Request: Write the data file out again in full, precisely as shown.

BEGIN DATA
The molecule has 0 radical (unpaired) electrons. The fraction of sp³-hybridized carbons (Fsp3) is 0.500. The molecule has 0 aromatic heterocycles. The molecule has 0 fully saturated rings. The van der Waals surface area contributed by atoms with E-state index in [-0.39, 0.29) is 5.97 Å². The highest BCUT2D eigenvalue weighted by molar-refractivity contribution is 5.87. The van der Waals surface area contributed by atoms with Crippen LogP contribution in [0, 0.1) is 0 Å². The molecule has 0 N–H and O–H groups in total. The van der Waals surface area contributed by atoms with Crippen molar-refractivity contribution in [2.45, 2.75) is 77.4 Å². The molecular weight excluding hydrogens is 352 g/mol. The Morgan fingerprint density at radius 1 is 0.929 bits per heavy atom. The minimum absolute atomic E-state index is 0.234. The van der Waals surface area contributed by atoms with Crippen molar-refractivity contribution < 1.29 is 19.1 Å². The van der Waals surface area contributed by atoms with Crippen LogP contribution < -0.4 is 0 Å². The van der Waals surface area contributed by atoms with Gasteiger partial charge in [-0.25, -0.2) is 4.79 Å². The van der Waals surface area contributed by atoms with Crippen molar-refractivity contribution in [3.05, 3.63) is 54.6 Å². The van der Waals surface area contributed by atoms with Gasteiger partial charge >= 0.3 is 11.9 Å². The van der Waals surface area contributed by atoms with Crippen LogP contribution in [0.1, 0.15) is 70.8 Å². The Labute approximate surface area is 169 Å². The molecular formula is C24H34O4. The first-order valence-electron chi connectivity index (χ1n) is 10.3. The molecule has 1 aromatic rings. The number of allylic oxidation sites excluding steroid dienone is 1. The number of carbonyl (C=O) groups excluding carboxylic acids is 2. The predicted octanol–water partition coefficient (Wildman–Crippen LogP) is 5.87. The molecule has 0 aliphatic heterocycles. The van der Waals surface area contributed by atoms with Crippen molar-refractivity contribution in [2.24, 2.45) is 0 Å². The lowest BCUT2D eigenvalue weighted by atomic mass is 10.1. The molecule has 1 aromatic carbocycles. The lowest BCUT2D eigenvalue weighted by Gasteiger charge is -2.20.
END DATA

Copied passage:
The molecule has 0 radical (unpaired) electrons. The fraction of sp³-hybridized carbons (Fsp3) is 0.500. The molecule has 0 aromatic heterocycles. The molecule has 0 fully saturated rings. The van der Waals surface area contributed by atoms with E-state index in [-0.39, 0.29) is 5.97 Å². The highest BCUT2D eigenvalue weighted by molar-refractivity contribution is 5.87. The van der Waals surface area contributed by atoms with Crippen LogP contribution in [0, 0.1) is 0 Å². The molecule has 0 N–H and O–H groups in total. The van der Waals surface area contributed by atoms with Crippen molar-refractivity contribution in [2.45, 2.75) is 77.4 Å². The molecular weight excluding hydrogens is 352 g/mol. The Morgan fingerprint density at radius 1 is 0.929 bits per heavy atom. The minimum absolute atomic E-state index is 0.234. The van der Waals surface area contributed by atoms with Crippen molar-refractivity contribution < 1.29 is 19.1 Å². The van der Waals surface area contributed by atoms with Crippen LogP contribution < -0.4 is 0 Å². The van der Waals surface area contributed by atoms with Gasteiger partial charge in [-0.25, -0.2) is 4.79 Å². The van der Waals surface area contributed by atoms with Crippen molar-refractivity contribution in [3.05, 3.63) is 54.6 Å². The van der Waals surface area contributed by atoms with Gasteiger partial charge >= 0.3 is 11.9 Å². The van der Waals surface area contributed by atoms with Crippen LogP contribution in [0.1, 0.15) is 70.8 Å². The Labute approximate surface area is 169 Å². The molecular formula is C24H34O4. The first-order valence-electron chi connectivity index (χ1n) is 10.3. The molecule has 1 aromatic rings. The number of allylic oxidation sites excluding steroid dienone is 1. The number of carbonyl (C=O) groups excluding carboxylic acids is 2. The predicted octanol–water partition coefficient (Wildman–Crippen LogP) is 5.87. The molecule has 0 aliphatic heterocycles. The van der Waals surface area contributed by atoms with Crippen molar-refractivity contribution in [2.24, 2.45) is 0 Å². The lowest BCUT2D eigenvalue weighted by atomic mass is 10.1. The molecule has 1 aromatic carbocycles. The lowest BCUT2D eigenvalue weighted by Gasteiger charge is -2.20.